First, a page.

Although I have always been adverse to putting my own business “on the street” by blogging about my personal life and loved ones, I can no longer avoid my own experience with cancer. It has been the impetus for my involvement with this “Ride for the Relay” cancer fundraiser and why I am traveling with 85 bikers down Route 66. This past March, I underwent 6 weeks of fractured radiation treatment for a benign but rapidly growing menengioma near my pituitary gland. It was a grueling ordeal which has left me with some lasting side effects. I am grateful I was not fighting for my life but instead forestalling potential crises down the road (early dementia, seizures, migraines). But the experience destroyed my blithe illusions that I would live forever and my good health was a given. From now on, being healthy is a daily commitment supported by diet, exercise and attitude. The lazy passivity of my youth towards my health was no longer an option if I wanted to feel in control of my life.
I chose to partner with MaryAnne Erickson during this journey because she is a tireless entrepreneur. Unlike me, she bounds out of bed at dawn full of projects to accomplish including taking care of her health as well as her other obligations and creative projects. I need to learn how to balance all aspects of my life and what better way than to spend 336 hours non-stop with a human dynamo? It seems the secret to her success is to do a little bit at a time. In the past, I would easily be overwhelmed by the enormity of tasks I had to do that I would end up doing none if them. However the best resort is to break each task down into minute components and just do a few pieces at a time. For example, I had a press release and a newsletter for my new gallery to complete during the time I have been traveling. Rather than take 5 hours off our journey and work on this in the hotel room, Or worse, leave it until I returned and it would be too late, I instead spent 15 minutes with my morning coffee updating an email list, a half hour at a rest stop composing content, 20 minutes after a swim formatting pictures…until the two newsletters were ready to send! This may also have been what my 30 short bursts of radiation have taught me: each 20 minute treatment represented very little but the cumulative result is what accomplished the job of killing the tumor.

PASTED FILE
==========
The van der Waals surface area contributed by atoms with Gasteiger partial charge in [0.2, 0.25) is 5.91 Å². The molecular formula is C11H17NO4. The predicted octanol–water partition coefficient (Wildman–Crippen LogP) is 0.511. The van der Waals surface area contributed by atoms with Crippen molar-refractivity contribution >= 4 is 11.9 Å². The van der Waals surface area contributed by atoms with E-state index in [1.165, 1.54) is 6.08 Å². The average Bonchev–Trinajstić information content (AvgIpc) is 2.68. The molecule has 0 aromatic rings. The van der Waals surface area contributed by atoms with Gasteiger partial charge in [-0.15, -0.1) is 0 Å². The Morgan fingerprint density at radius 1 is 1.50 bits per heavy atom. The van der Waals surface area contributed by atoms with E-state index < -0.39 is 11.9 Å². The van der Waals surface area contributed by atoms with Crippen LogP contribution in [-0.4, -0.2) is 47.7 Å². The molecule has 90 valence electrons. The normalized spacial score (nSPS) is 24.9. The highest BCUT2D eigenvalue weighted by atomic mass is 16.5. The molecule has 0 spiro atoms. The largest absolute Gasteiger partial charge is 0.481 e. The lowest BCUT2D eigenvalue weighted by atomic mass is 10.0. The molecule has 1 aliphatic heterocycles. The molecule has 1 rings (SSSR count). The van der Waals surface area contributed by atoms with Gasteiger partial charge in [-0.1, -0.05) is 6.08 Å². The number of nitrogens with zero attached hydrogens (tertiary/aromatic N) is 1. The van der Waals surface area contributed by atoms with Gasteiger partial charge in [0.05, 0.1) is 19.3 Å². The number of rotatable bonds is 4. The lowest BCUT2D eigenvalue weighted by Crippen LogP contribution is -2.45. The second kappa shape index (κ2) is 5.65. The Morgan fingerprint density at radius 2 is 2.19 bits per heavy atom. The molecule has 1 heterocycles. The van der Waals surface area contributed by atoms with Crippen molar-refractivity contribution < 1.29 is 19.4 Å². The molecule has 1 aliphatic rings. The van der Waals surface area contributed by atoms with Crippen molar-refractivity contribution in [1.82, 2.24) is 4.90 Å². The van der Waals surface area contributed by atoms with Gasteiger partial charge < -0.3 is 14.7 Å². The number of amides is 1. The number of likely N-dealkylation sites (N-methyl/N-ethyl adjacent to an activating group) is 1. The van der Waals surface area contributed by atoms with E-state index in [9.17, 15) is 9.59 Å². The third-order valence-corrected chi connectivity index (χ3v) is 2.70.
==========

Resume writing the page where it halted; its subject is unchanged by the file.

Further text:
Another thing I learned about this project is that it is easy to raise a lot of money for a cause in small increments. Mary Anne and I set a goal of $5,000 and we accomplished our fundraising 5.00 at a time. It helps that the cause is life threatening and anyone you talk to, any income strata, any ethnicity, any gender or age, have had their lives affected by this perverse cellular disorder. But our friends (and friends of friends) gave what they could and these small numbers added up! Our companions on this cross country trip have done the same and our diverse group has been able to raise 35K for the American Cancer Society in time for our 3,000 mile trek across America.
By the way, it’s not too late to donate! Our site is still taking money: http://bit.ly/66fund